NPR News


The Picture Show
11:42 am
Wed October 12, 2011

A Picture Of Poaching: Baby Gorilla Rescued

Courtesy of Virunga National Park

The folks at Virunga National Park, in the Democratic Republic of Congo, alerted news media this week about a baby gorilla rescued from the clutches of poachers. You can tell a lot about little Shamavu's recent ordeal from this photo. With less than 900 mountain gorillas remaining on Earth, according to Virunga National Park, one gorilla saved is an accomplishment.

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The Two-Way
11:06 am
Wed October 12, 2011

Family Lost In Corn Maze Dials 911 For Help

The family got lost in this corn maze on Connors Farm in Danvers, Mass., but were eventually found close to the exit. The maze was shaped in the theme of the "Headless Horseman."

Courtesy of Connors Farm

Maybe they'd recently read or watched Children of the Corn:

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11:00 am
Wed October 12, 2011

Gay Rights Leader Dies On National Coming Out Day

Frank Kameny sued the government in 1957 for firing him as a government astronomer because he was gay. His case is believed to be the first civil rights claim based on sexual orientation that reached the U.S. Supreme Court. Kameny then became a vocal gay rights advocate. He died Tuesday at age 86. Michel Martin looks at his legacy.

Around the Nation
10:36 am
Wed October 12, 2011

Out And Proud After 'Don't Ask, Don't Tell' Repeal

1st Lt. Josh Seefried is the author and editor of a new anthology, Our Time: Breaking The Silence of "Don't Ask, Don't Tell," a collection of stories from other gay military members.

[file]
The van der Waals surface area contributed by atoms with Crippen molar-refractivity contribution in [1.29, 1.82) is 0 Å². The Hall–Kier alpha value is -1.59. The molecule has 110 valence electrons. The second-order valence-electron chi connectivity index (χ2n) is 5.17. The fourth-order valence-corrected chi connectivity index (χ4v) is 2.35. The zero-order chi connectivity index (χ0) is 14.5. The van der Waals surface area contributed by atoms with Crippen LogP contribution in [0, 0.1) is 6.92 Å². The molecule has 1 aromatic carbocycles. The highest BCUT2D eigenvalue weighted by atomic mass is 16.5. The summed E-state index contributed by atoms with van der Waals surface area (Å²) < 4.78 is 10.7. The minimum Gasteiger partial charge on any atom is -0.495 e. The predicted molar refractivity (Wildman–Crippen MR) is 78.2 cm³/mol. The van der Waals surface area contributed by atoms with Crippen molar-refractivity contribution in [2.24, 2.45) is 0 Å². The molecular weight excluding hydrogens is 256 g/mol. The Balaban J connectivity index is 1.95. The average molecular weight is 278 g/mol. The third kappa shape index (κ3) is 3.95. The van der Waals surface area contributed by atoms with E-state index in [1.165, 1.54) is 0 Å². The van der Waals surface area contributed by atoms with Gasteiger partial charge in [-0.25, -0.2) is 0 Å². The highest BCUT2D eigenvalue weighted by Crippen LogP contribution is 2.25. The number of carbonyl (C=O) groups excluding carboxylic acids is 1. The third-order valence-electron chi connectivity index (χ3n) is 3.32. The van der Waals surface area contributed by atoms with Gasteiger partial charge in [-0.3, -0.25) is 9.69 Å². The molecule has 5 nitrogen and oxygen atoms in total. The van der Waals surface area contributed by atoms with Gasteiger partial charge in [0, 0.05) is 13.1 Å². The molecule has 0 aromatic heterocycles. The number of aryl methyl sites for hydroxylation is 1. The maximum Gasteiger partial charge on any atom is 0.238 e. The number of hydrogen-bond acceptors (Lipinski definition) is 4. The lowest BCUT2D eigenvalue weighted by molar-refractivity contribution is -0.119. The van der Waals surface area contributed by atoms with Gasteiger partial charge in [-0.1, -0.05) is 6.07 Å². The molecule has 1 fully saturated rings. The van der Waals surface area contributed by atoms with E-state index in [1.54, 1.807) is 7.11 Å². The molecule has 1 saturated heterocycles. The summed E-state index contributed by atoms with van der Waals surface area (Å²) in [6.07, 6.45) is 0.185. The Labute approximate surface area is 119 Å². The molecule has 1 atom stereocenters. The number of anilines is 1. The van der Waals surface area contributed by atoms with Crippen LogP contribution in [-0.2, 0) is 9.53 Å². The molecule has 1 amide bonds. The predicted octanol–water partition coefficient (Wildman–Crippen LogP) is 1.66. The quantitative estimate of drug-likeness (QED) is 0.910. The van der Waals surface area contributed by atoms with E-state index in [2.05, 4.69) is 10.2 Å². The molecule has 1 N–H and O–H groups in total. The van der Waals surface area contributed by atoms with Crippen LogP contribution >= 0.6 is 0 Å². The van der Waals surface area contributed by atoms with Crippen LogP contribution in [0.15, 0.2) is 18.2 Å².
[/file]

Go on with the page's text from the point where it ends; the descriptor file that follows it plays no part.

Courtesy of Josh Seefried

The "Don't ask, don't tell" policy was still in effect when Air Force 1st Lt. Josh Seefried helped start secret Facebook groups to connect active-duty gay and lesbian soldiers with each other online. Lieutenant Seefried also wrote for many publications — under the pseudonym J.D. Smith — about what it was like to be gay and an active-duty member of the military.

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10:31 am
Wed October 12, 2011

How Crossword Puzzles Unlocked An Artist's Memory

Language drives Johnson's art since her illness, as depicted in her piece called "Enthusiastic," created in 2009.

Courtesy of Walters Art Museum

It's not often you see an image of a brain scan on the wall of an art exhibit. But among works by Monet and Sisley at the Walters Art Museum in Baltimore hangs just that — a cross-section of a human brain. It belongs to artist Lonni Sue Johnson.

The room is really two exhibits — the art Johnson created before she contracted viral encephalitis in 2007, which destroyed her hippocampus and parts of her left temporal lobe — and her work after.

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